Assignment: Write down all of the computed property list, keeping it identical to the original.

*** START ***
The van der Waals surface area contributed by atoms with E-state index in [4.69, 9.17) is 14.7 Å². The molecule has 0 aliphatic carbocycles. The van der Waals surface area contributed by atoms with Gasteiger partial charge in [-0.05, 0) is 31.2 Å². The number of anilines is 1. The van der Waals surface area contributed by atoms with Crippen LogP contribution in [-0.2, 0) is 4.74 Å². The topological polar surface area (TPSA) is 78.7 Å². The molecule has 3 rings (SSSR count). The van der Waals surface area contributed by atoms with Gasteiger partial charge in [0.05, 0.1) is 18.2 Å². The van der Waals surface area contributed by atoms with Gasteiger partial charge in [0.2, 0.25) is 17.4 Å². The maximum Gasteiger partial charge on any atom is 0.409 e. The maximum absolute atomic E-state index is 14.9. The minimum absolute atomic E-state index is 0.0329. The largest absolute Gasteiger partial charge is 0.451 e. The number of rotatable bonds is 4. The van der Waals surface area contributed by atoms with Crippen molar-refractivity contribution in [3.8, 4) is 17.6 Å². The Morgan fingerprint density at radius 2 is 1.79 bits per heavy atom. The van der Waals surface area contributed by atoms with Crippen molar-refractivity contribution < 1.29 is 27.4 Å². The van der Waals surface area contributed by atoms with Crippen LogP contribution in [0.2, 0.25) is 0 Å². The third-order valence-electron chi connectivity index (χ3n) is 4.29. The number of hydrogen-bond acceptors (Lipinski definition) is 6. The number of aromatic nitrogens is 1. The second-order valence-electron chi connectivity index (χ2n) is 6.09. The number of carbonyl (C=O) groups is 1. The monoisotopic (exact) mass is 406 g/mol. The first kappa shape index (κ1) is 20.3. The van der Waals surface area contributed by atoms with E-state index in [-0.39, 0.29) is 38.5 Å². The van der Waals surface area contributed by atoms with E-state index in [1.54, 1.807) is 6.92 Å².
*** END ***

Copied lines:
The van der Waals surface area contributed by atoms with E-state index in [4.69, 9.17) is 14.7 Å². The molecule has 0 aliphatic carbocycles. The van der Waals surface area contributed by atoms with Gasteiger partial charge in [-0.05, 0) is 31.2 Å². The number of anilines is 1. The van der Waals surface area contributed by atoms with Crippen LogP contribution in [-0.2, 0) is 4.74 Å². The topological polar surface area (TPSA) is 78.7 Å². The molecule has 3 rings (SSSR count). The van der Waals surface area contributed by atoms with Gasteiger partial charge in [0.05, 0.1) is 18.2 Å². The van der Waals surface area contributed by atoms with Gasteiger partial charge in [0.2, 0.25) is 17.4 Å². The maximum Gasteiger partial charge on any atom is 0.409 e. The maximum absolute atomic E-state index is 14.9. The minimum absolute atomic E-state index is 0.0329. The largest absolute Gasteiger partial charge is 0.451 e. The number of rotatable bonds is 4. The van der Waals surface area contributed by atoms with Crippen molar-refractivity contribution in [3.8, 4) is 17.6 Å². The Morgan fingerprint density at radius 2 is 1.79 bits per heavy atom. The van der Waals surface area contributed by atoms with Crippen molar-refractivity contribution < 1.29 is 27.4 Å². The van der Waals surface area contributed by atoms with Crippen LogP contribution in [0.2, 0.25) is 0 Å². The third-order valence-electron chi connectivity index (χ3n) is 4.29. The number of hydrogen-bond acceptors (Lipinski definition) is 6. The number of aromatic nitrogens is 1. The second-order valence-electron chi connectivity index (χ2n) is 6.09. The number of carbonyl (C=O) groups is 1. The monoisotopic (exact) mass is 406 g/mol. The first kappa shape index (κ1) is 20.3. The van der Waals surface area contributed by atoms with E-state index in [-0.39, 0.29) is 38.5 Å². The van der Waals surface area contributed by atoms with E-state index in [1.54, 1.807) is 6.92 Å².